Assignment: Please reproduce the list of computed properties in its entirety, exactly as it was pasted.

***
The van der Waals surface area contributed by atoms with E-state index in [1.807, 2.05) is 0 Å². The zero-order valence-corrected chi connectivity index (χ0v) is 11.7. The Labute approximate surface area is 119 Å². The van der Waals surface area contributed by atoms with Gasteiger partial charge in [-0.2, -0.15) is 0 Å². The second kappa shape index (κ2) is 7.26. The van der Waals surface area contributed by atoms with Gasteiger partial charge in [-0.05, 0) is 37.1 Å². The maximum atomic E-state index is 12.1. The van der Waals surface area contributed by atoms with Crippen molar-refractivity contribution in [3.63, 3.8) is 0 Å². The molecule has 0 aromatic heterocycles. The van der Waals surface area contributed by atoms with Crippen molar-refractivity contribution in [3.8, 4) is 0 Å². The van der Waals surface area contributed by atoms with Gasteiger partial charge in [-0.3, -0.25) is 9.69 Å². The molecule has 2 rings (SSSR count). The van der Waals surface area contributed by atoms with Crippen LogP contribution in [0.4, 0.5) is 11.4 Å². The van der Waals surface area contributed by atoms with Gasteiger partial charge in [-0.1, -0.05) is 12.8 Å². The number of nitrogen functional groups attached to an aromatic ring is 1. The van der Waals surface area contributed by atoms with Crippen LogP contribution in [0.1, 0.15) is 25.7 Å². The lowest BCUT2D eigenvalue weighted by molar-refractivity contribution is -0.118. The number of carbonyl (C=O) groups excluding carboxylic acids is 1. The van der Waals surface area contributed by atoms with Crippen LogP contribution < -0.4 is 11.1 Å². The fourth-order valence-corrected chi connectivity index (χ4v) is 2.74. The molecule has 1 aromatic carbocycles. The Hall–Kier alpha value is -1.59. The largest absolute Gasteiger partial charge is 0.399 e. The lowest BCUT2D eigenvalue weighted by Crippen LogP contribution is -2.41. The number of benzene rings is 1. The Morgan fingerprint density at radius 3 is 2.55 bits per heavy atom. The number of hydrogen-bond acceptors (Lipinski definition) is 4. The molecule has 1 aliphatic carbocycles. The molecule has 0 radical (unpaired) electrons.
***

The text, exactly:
The van der Waals surface area contributed by atoms with E-state index in [1.807, 2.05) is 0 Å². The zero-order valence-corrected chi connectivity index (χ0v) is 11.7. The Labute approximate surface area is 119 Å². The van der Waals surface area contributed by atoms with Gasteiger partial charge in [-0.2, -0.15) is 0 Å². The second kappa shape index (κ2) is 7.26. The van der Waals surface area contributed by atoms with Gasteiger partial charge in [-0.05, 0) is 37.1 Å². The maximum atomic E-state index is 12.1. The van der Waals surface area contributed by atoms with Crippen molar-refractivity contribution in [3.63, 3.8) is 0 Å². The molecule has 0 aromatic heterocycles. The van der Waals surface area contributed by atoms with Crippen molar-refractivity contribution in [3.8, 4) is 0 Å². The van der Waals surface area contributed by atoms with Gasteiger partial charge in [-0.3, -0.25) is 9.69 Å². The molecule has 2 rings (SSSR count). The van der Waals surface area contributed by atoms with Crippen LogP contribution in [0.4, 0.5) is 11.4 Å². The van der Waals surface area contributed by atoms with Gasteiger partial charge in [-0.1, -0.05) is 12.8 Å². The number of nitrogen functional groups attached to an aromatic ring is 1. The van der Waals surface area contributed by atoms with Crippen LogP contribution in [0.1, 0.15) is 25.7 Å². The lowest BCUT2D eigenvalue weighted by molar-refractivity contribution is -0.118. The number of carbonyl (C=O) groups excluding carboxylic acids is 1. The van der Waals surface area contributed by atoms with Crippen LogP contribution < -0.4 is 11.1 Å². The fourth-order valence-corrected chi connectivity index (χ4v) is 2.74. The molecule has 1 aromatic carbocycles. The Hall–Kier alpha value is -1.59. The largest absolute Gasteiger partial charge is 0.399 e. The lowest BCUT2D eigenvalue weighted by Crippen LogP contribution is -2.41. The number of benzene rings is 1. The Morgan fingerprint density at radius 3 is 2.55 bits per heavy atom. The number of hydrogen-bond acceptors (Lipinski definition) is 4. The molecule has 1 aliphatic carbocycles. The molecule has 0 radical (unpaired) electrons.